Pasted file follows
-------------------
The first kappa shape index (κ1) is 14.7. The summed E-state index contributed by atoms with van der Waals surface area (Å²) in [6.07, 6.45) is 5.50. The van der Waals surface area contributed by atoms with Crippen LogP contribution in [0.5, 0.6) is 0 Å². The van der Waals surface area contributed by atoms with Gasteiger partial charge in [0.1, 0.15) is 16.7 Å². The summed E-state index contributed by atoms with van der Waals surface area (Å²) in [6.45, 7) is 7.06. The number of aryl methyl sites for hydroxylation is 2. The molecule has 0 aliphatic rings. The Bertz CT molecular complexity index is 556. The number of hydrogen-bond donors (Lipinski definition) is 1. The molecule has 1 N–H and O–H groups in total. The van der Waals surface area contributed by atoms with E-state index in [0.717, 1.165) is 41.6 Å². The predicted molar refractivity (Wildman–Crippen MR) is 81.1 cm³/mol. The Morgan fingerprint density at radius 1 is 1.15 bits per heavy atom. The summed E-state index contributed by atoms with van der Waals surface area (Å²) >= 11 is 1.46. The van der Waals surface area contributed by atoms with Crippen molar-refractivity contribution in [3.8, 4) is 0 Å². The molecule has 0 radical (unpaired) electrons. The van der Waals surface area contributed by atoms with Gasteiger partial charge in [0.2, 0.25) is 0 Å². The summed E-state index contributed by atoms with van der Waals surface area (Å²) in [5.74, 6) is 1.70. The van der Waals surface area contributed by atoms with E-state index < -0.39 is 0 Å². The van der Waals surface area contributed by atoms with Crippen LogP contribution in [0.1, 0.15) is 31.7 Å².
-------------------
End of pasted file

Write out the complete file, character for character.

The first kappa shape index (κ1) is 14.7. The summed E-state index contributed by atoms with van der Waals surface area (Å²) in [6.07, 6.45) is 5.50. The van der Waals surface area contributed by atoms with Crippen LogP contribution in [0.5, 0.6) is 0 Å². The van der Waals surface area contributed by atoms with Gasteiger partial charge in [0.1, 0.15) is 16.7 Å². The summed E-state index contributed by atoms with van der Waals surface area (Å²) in [6.45, 7) is 7.06. The number of aryl methyl sites for hydroxylation is 2. The molecule has 0 aliphatic rings. The Bertz CT molecular complexity index is 556. The number of hydrogen-bond donors (Lipinski definition) is 1. The molecule has 1 N–H and O–H groups in total. The van der Waals surface area contributed by atoms with E-state index in [0.717, 1.165) is 41.6 Å². The predicted molar refractivity (Wildman–Crippen MR) is 81.1 cm³/mol. The Morgan fingerprint density at radius 1 is 1.15 bits per heavy atom. The summed E-state index contributed by atoms with van der Waals surface area (Å²) >= 11 is 1.46. The van der Waals surface area contributed by atoms with Crippen molar-refractivity contribution in [3.8, 4) is 0 Å². The molecule has 0 radical (unpaired) electrons. The van der Waals surface area contributed by atoms with Gasteiger partial charge in [0.2, 0.25) is 0 Å². The summed E-state index contributed by atoms with van der Waals surface area (Å²) in [5.74, 6) is 1.70. The van der Waals surface area contributed by atoms with E-state index < -0.39 is 0 Å². The van der Waals surface area contributed by atoms with Crippen LogP contribution in [0.1, 0.15) is 31.7 Å².